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1.
Virology ; 569: 37-43, 2022 04.
Article in English | MEDLINE | ID: covidwho-1692814

ABSTRACT

Risk factors for disease progression and severity of SARS-CoV-2 infections require an understanding of acute and long-term virological and immunological dynamics. Fifty-one RT-PCR positive COVID-19 outpatients were recruited between May and December 2020 in Munich, Germany, and followed up at multiple defined timepoints for up to one year. RT-PCR and viral culture were performed and seroresponses measured. Participants were classified applying the WHO clinical progression scale. Short symptom to test time (median 5.0 days; p = 0.0016) and high viral loads (VL; median maximum VL: 3∙108 copies/mL; p = 0.0015) were indicative for viral culture positivity. Participants with WHO grade 3 at baseline had significantly higher VLs compared to those with WHO 1 and 2 (p = 0.01). VLs dropped fast within 1 week of symptom onset. Maximum VLs were positively correlated with the magnitude of Ro-N-Ig seroresponse (p = 0.022). Our results describe the dynamics of VLs and antibodies to SARS-CoV-2 in mild to moderate cases that can support public health measures during the ongoing global pandemic.


Subject(s)
COVID-19/diagnosis , COVID-19/virology , SARS-CoV-2/physiology , Viral Load , Adolescent , Adult , COVID-19/complications , Child , Cohort Studies , Host-Pathogen Interactions , Humans , Longitudinal Studies , Middle Aged , Outpatients , Pandemics , Serologic Tests/methods , Symptom Assessment , Young Adult
2.
J Gen Virol ; 102(10)2021 10.
Article in English | MEDLINE | ID: covidwho-1488154

ABSTRACT

A number of seroassays are available for SARS-CoV-2 testing; yet, head-to-head evaluations of different testing principles are limited, especially using raw values rather than categorical data. In addition, identifying correlates of protection is of utmost importance, and comparisons of available testing systems with functional assays, such as direct viral neutralisation, are needed.We analysed 6658 samples consisting of true-positives (n=193), true-negatives (n=1091), and specimens of unknown status (n=5374). For primary testing, we used Euroimmun-Anti-SARS-CoV-2-ELISA-IgA/IgG and Roche-Elecsys-Anti-SARS-CoV-2. Subsequently virus-neutralisation, GeneScriptcPass, VIRAMED-SARS-CoV-2-ViraChip, and Mikrogen-recomLine-SARS-CoV-2-IgG were applied for confirmatory testing. Statistical modelling generated optimised assay cut-off thresholds. Sensitivity of Euroimmun-anti-S1-IgA was 64.8%, specificity 93.3% (manufacturer's cut-off); for Euroimmun-anti-S1-IgG, sensitivity was 77.2/79.8% (manufacturer's/optimised cut-offs), specificity 98.0/97.8%; Roche-anti-N sensitivity was 85.5/88.6%, specificity 99.8/99.7%. In true-positives, mean and median Euroimmun-anti-S1-IgA and -IgG titres decreased 30/90 days after RT-PCR-positivity, Roche-anti-N titres decreased significantly later. Virus-neutralisation was 80.6% sensitive, 100.0% specific (≥1:5 dilution). Neutralisation surrogate tests (GeneScriptcPass, Mikrogen-recomLine-RBD) were >94.9% sensitive and >98.1% specific. Optimised cut-offs improved test performances of several tests. Confirmatory testing with virus-neutralisation might be complemented with GeneScriptcPassTM or recomLine-RBD for certain applications. Head-to-head comparisons given here aim to contribute to the refinement of testing strategies for individual and public health use.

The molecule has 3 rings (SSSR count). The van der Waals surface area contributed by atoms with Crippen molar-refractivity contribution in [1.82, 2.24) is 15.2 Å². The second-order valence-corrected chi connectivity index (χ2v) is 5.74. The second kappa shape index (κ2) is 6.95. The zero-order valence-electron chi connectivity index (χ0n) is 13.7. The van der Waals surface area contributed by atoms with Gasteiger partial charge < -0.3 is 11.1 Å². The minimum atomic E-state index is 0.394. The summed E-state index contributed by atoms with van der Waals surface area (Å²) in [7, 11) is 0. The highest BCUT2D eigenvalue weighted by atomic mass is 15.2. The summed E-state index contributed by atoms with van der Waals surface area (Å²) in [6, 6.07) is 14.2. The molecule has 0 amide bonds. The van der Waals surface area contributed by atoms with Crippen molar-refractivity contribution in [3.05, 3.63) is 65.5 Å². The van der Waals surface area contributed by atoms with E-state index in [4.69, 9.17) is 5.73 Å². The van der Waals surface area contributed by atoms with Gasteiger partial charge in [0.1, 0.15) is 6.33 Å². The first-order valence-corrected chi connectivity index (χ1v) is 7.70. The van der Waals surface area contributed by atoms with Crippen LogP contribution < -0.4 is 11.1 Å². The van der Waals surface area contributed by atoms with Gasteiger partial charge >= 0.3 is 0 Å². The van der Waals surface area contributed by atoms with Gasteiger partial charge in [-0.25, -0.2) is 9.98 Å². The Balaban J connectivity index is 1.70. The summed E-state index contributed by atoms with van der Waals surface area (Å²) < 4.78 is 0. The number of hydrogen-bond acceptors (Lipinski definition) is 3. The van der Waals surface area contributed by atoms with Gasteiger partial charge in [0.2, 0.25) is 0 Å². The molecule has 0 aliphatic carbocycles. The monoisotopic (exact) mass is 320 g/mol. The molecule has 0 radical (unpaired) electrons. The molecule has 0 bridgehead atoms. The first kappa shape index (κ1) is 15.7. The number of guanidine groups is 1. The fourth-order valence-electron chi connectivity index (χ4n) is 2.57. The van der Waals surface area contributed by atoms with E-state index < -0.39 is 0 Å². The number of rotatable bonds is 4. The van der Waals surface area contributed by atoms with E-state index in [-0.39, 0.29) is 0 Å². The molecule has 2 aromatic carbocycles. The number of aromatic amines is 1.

Subject(s)
COVID-19 Serological Testing/methods , COVID-19/diagnosis , Neutralization Tests/methods , SARS-CoV-2/immunology , COVID-19 Nucleic Acid Testing , Cohort Studies , Humans
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